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Open Door Policies, How Effective are They?

September 27, 2017

I have had many managers and supervisors tell me they have open door policies, but what does this truly mean? When I think of an open-door policy I think of having accessibility to an individual. During these times of accessibility there should be time for conversations around new ideas, proposals, clarification, guidance, concerns and hopefully some teaching and mentoring moments.

 

My personal experience with this has been all over the board. I have had managers who have claimed to have an open-door policy but their body language and tone of voice relays something completely different. These experiences have made me skeptical and have caused me to do some introspection with myself and those that I manage.

 

As I have worked to cultivate a healthy effective open door policy with my own teams here is what I have discovered.

 

1. If you have time, great but if you truly do not let the individual know that you want to speak with them unfortunately now is not a good time. At that point take a minute to schedule some time with them. If you do not put something on the calendar, chances are the employee will not follow back up.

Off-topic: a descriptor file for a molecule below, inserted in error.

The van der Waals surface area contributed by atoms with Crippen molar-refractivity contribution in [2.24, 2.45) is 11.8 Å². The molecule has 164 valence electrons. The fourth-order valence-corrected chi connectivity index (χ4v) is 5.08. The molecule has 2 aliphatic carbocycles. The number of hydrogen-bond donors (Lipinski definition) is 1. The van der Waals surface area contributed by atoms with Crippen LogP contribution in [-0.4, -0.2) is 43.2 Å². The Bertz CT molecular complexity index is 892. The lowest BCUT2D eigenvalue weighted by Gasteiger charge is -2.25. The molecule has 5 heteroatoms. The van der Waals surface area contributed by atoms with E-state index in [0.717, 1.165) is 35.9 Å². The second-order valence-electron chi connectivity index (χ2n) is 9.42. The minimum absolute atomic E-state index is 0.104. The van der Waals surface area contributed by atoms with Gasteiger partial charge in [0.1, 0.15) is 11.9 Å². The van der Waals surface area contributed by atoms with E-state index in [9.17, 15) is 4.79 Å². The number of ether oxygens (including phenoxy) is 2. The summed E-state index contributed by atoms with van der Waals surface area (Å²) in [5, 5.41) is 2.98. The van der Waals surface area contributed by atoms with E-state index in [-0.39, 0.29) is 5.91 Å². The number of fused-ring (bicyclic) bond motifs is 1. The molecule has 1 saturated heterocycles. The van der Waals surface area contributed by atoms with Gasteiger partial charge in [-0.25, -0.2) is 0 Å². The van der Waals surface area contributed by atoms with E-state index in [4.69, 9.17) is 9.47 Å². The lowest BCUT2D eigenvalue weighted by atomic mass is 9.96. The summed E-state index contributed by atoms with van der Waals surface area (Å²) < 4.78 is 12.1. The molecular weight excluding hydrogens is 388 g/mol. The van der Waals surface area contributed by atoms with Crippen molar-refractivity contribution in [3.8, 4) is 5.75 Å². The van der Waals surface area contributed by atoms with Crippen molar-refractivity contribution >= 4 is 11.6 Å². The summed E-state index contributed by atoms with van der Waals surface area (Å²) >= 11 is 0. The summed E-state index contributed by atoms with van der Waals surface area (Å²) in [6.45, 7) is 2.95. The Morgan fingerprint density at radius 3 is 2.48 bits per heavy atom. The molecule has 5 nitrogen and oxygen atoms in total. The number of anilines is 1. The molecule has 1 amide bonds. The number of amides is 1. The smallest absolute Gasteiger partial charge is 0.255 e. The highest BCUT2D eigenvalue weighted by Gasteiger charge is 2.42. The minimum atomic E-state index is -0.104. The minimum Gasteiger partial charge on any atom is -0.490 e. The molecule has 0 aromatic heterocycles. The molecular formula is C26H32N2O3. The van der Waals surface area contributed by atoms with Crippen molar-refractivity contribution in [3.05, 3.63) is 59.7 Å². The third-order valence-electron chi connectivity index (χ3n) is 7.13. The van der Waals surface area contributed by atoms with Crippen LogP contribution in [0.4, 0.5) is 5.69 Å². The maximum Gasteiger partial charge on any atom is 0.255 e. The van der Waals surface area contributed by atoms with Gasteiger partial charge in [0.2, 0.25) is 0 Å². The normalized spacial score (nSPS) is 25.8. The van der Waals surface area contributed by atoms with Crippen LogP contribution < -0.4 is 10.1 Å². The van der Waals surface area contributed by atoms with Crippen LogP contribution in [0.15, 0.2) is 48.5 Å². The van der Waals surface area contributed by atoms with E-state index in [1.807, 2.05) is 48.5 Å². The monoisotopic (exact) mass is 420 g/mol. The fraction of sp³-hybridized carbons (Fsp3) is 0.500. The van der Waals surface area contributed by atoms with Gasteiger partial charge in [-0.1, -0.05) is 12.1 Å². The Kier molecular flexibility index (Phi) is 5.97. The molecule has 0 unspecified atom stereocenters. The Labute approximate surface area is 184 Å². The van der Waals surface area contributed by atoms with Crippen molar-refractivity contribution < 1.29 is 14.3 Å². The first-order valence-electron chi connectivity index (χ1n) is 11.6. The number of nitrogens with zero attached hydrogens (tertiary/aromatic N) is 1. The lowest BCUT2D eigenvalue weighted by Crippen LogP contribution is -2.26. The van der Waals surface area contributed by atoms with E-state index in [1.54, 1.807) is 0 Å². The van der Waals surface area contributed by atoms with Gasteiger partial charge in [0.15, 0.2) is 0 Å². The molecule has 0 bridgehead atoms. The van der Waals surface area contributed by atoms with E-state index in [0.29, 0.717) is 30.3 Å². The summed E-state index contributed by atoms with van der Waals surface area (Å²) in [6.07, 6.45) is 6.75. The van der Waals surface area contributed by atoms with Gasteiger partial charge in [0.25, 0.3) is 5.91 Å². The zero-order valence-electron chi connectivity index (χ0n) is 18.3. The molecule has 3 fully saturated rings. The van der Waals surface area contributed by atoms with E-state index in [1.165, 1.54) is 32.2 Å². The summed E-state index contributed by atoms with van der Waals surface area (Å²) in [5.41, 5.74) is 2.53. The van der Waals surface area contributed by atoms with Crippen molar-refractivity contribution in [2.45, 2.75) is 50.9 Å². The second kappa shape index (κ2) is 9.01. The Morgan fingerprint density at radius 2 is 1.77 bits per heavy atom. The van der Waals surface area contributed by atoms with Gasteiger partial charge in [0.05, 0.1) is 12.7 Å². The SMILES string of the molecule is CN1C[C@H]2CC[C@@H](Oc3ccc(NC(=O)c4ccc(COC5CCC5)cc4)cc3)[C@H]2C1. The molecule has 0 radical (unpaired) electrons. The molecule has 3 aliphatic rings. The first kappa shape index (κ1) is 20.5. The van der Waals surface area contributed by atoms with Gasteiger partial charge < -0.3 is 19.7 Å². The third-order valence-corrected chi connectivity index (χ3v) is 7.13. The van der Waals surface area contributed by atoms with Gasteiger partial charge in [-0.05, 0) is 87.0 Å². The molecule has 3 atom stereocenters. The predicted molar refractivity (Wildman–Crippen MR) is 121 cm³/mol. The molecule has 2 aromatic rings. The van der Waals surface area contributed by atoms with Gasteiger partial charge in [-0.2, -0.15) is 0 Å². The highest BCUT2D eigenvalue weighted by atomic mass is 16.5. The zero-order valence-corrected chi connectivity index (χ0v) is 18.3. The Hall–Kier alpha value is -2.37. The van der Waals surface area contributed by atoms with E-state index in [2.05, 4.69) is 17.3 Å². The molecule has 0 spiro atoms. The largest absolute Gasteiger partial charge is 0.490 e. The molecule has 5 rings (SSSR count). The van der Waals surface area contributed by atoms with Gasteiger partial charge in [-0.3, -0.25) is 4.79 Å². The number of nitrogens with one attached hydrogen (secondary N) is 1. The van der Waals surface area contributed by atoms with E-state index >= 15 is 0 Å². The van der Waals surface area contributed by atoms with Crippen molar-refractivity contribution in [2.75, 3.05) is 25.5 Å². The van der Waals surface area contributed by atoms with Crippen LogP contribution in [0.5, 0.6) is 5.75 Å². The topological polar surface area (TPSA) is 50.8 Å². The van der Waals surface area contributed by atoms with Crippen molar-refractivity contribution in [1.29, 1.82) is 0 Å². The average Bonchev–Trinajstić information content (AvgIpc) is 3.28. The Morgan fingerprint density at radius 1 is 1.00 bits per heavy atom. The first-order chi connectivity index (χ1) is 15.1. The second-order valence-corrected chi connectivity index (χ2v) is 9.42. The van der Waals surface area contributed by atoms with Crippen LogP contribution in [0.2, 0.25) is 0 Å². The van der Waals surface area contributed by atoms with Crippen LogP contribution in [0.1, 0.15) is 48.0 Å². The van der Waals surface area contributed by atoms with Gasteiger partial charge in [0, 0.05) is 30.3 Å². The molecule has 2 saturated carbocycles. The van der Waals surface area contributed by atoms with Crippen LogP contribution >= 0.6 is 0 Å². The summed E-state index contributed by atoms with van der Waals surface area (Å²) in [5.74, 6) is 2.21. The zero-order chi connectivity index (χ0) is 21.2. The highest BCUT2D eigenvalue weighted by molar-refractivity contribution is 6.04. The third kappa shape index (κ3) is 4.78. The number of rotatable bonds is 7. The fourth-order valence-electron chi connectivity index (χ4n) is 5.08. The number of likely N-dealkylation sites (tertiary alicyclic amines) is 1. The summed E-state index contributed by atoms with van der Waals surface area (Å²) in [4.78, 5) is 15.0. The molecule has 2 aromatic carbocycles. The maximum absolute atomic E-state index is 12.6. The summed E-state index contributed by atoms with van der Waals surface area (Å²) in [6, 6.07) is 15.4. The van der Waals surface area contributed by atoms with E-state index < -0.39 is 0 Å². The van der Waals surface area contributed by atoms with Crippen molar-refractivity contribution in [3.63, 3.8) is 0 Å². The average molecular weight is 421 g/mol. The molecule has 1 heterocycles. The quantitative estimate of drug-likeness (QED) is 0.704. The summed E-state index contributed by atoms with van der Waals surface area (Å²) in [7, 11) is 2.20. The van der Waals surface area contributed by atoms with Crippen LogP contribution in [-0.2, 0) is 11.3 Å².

2. If you do have the time focus on that individual, make them the priority. There are so many distractions and pressing matters that it is hard to ignore the e-mail, texts and the pile of paperwork on your desk, put down your pen, push away the keyboard and put the phone away. These things vying for your attention will still be there when the conversation is done.

 

3. Beware of your body language. People can tell your level of interest by body language, do not cross your arms, sigh loudly and often, and make eye contact.

 

4. Actively listen. Engage in the conversation, ask follow up and probing questions. This is how managers truly discover what is going on in their teams and keep informed.

 

5. Thank them for stopping by. A thank you goes a long way, and remember a manager is managing the relationships with the staff. If you manage those relationships well you will reap the benefits of a highly-engaged team who will work hard for you. Manage these relationships poorly and you will most likely not get the benefits that you are hoping for.

 

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